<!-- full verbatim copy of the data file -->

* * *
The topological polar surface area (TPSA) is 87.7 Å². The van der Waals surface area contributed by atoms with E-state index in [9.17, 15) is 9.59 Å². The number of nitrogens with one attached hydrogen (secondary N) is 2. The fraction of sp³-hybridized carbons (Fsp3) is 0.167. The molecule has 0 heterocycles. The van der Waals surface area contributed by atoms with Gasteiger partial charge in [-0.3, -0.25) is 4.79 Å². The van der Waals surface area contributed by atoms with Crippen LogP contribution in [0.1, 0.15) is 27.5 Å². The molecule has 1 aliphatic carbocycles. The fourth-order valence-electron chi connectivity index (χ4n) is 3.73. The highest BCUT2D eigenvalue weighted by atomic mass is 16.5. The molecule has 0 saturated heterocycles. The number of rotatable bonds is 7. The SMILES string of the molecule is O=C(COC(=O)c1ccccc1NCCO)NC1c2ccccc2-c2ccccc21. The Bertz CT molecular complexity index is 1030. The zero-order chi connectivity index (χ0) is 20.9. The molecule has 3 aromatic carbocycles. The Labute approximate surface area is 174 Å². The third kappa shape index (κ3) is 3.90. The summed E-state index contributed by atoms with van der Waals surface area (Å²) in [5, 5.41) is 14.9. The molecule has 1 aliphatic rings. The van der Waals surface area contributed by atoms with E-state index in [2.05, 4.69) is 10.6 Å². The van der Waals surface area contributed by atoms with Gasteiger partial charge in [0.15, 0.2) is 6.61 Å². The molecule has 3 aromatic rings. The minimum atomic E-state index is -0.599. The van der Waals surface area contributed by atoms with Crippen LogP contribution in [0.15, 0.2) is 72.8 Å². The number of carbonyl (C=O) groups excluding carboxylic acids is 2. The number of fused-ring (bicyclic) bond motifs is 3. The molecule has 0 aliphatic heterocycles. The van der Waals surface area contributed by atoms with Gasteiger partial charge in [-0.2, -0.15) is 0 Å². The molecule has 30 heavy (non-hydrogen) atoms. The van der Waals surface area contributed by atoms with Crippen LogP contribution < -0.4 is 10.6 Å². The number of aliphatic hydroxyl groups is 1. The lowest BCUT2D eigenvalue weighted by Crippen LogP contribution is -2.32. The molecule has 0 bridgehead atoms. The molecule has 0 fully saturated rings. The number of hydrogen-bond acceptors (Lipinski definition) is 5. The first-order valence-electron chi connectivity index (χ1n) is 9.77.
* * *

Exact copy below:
The topological polar surface area (TPSA) is 87.7 Å². The van der Waals surface area contributed by atoms with E-state index in [9.17, 15) is 9.59 Å². The number of nitrogens with one attached hydrogen (secondary N) is 2. The fraction of sp³-hybridized carbons (Fsp3) is 0.167. The molecule has 0 heterocycles. The van der Waals surface area contributed by atoms with Gasteiger partial charge in [-0.3, -0.25) is 4.79 Å². The van der Waals surface area contributed by atoms with Crippen LogP contribution in [0.1, 0.15) is 27.5 Å². The molecule has 1 aliphatic carbocycles. The fourth-order valence-electron chi connectivity index (χ4n) is 3.73. The highest BCUT2D eigenvalue weighted by atomic mass is 16.5. The molecule has 0 saturated heterocycles. The number of rotatable bonds is 7. The SMILES string of the molecule is O=C(COC(=O)c1ccccc1NCCO)NC1c2ccccc2-c2ccccc21. The Bertz CT molecular complexity index is 1030. The zero-order chi connectivity index (χ0) is 20.9. The molecule has 3 aromatic carbocycles. The Labute approximate surface area is 174 Å². The third kappa shape index (κ3) is 3.90. The summed E-state index contributed by atoms with van der Waals surface area (Å²) in [5, 5.41) is 14.9. The molecule has 1 aliphatic rings. The van der Waals surface area contributed by atoms with E-state index in [2.05, 4.69) is 10.6 Å². The van der Waals surface area contributed by atoms with Gasteiger partial charge in [0.15, 0.2) is 6.61 Å². The molecule has 3 aromatic rings. The minimum atomic E-state index is -0.599. The van der Waals surface area contributed by atoms with Crippen LogP contribution in [0.15, 0.2) is 72.8 Å². The number of carbonyl (C=O) groups excluding carboxylic acids is 2. The number of fused-ring (bicyclic) bond motifs is 3. The molecule has 0 aliphatic heterocycles. The van der Waals surface area contributed by atoms with Gasteiger partial charge in [-0.2, -0.15) is 0 Å². The molecule has 30 heavy (non-hydrogen) atoms. The van der Waals surface area contributed by atoms with Crippen LogP contribution < -0.4 is 10.6 Å². The number of aliphatic hydroxyl groups is 1. The lowest BCUT2D eigenvalue weighted by Crippen LogP contribution is -2.32. The molecule has 0 bridgehead atoms. The molecule has 0 fully saturated rings. The number of hydrogen-bond acceptors (Lipinski definition) is 5. The first-order valence-electron chi connectivity index (χ1n) is 9.77.